Who Are You Building Your “Customer Experience” For?

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Customer experience is a hot topic. There’s lots of activity with companies building better customer experiences, whether it’s focused on the “buyer’s journey,” the post sales customer experience, or the customer life cycle. With our own company, I’ve seen how suppliers and potential vendors are restructuring things to create a “better customer experience,” or to “deepen our relationship.”

I get calls from our “relationship manager” from lots of companies. They call to introduce themselves, they say they are responsible for our account, and ask how to better serve us. At some point, they attempt to pitch a product. I listen to all of this.



The problem arises when I talk to them about what I want to talk to them about. Recently, I spoke to the relationship manager who handles our benefits and insurance programs (she’s the fourth relationship manager that’s been announced in the past year. I said we needed to change some of the coverages in our account and asked for her help. Her response was, “I can’t do that, you have to call another department.” Confused, I asked, ” “I thought you were responsible for our relationship, why can’t you do this?” Her response, “I can only sell you new things, I can’t help with items on your current accounts. You’ll have to call such and such a department to do what you want.” I sigh, “Well can you connect me with that department?” I was transferred to the main switchboard, had to go through the voice prompts—-press 1 if you, press 2 if you—then sat on hold for 7 minutes.

I got a call from one of the credit card companies we use in our merchant accounts. They wanted me to promote the use of their credit card on our sites. “Why should I do that, why do I care?” I asked. The response was, “We’d like much more of your business.” I respond, “We offer your credit card as a convenience to our customers, but we want them to use whatever card they prefer, I don’t see a reason why we should do this. By the way, I have a question about our last month’s statement….” Our relationship manager expressed his disappointment, thanked me for my time, and transferred me to another department to respond to my query.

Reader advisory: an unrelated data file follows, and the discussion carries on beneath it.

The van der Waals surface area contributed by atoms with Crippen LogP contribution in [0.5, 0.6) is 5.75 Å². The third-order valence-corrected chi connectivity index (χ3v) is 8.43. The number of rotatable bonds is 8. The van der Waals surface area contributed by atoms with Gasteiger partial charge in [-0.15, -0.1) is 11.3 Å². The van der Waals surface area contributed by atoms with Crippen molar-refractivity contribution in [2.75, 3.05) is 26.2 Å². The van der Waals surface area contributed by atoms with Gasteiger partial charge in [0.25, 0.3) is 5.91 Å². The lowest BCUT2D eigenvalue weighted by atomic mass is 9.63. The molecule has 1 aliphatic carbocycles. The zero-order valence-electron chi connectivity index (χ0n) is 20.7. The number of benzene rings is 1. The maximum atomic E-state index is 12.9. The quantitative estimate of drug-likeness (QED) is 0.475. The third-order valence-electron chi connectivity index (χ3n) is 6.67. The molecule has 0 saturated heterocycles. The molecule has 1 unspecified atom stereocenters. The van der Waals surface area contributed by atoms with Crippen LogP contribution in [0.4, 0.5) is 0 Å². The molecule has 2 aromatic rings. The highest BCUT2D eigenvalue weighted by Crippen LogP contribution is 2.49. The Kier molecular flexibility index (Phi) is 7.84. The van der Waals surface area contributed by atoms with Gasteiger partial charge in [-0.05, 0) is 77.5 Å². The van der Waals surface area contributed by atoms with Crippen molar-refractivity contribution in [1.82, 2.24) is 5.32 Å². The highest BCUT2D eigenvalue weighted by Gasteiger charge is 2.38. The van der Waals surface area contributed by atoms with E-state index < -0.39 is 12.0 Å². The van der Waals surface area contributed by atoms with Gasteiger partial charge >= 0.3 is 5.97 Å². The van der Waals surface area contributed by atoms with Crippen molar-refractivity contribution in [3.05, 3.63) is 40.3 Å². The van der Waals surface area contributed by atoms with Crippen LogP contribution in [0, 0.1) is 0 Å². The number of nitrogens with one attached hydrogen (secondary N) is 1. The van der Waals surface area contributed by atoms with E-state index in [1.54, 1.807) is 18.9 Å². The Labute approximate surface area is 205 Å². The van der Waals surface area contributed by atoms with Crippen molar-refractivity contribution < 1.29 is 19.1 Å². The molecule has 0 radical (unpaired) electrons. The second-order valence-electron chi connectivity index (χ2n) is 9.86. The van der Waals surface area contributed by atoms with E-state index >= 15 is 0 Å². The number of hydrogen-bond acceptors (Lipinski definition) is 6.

The stories go on. I don’t try to be difficult, but when someone tells me they are responsible for managing our relationship, I think they are responsible for managing our relationship. I think they are my go to person for anything I need to accomplish with that company–whether it’s buying new services, getting information, solving a problem.

When I read of these companies doing things to improve the customer experience, I wonder who are they designing it for-me, the customer, or for themselves? Is the customer experience to improve the ability of the customer to connect with the company or to improve the internal efficiency of the company in dealing with the customer?

I thought customer experience was about the customer’s experience…… maybe I ‘m wrong.




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3 COMMENTS

  1. Dave, you make so many excellent points. I get the same type of calls. It’s ridiculous that so many companies waste so much spend time and money on reaching out to customers to try to sell them something, rather than build relationships and make it easier for their customers to do business with them. And, as your mentioned, turnover of these relationship managers is so high that it defeats the entire purpose of trying to build a relationship with a specific individual who can understand the customer’s needs over time. Thanks so much for a great post. Richard Shapiro, The Center For Client Retention

  2. Dave: After reading your blog, Lipstick on a Pig comes to mind. If there’s anyone who wants to sponsor an annual Lipstick award for Sales, Service, and Customer Support please let me know, because there are so many examples. The biggest challenge would be how to vet the finalists.

    In this case, the job titles changed (Great idea, Steve! ‘Relationship Manager’ is so two-dot-oh! Our customers will love it!), but the functional silos are solidly in place.

  3. Richard, Andrew: Thanks for your comments. Andrew–I worry about sponsoring an award, there would be far too many candidates and the choice would be so difficult 😉

    It’s strange, that when most companies are clamoring to get more business–particularly from current customers, that they make is so difficult–bordering on repulsive to do business with, and to ultimately buy more.

    It seems they think of themselves and their processes first, rather than the customer. Somehow, that’s backwards.

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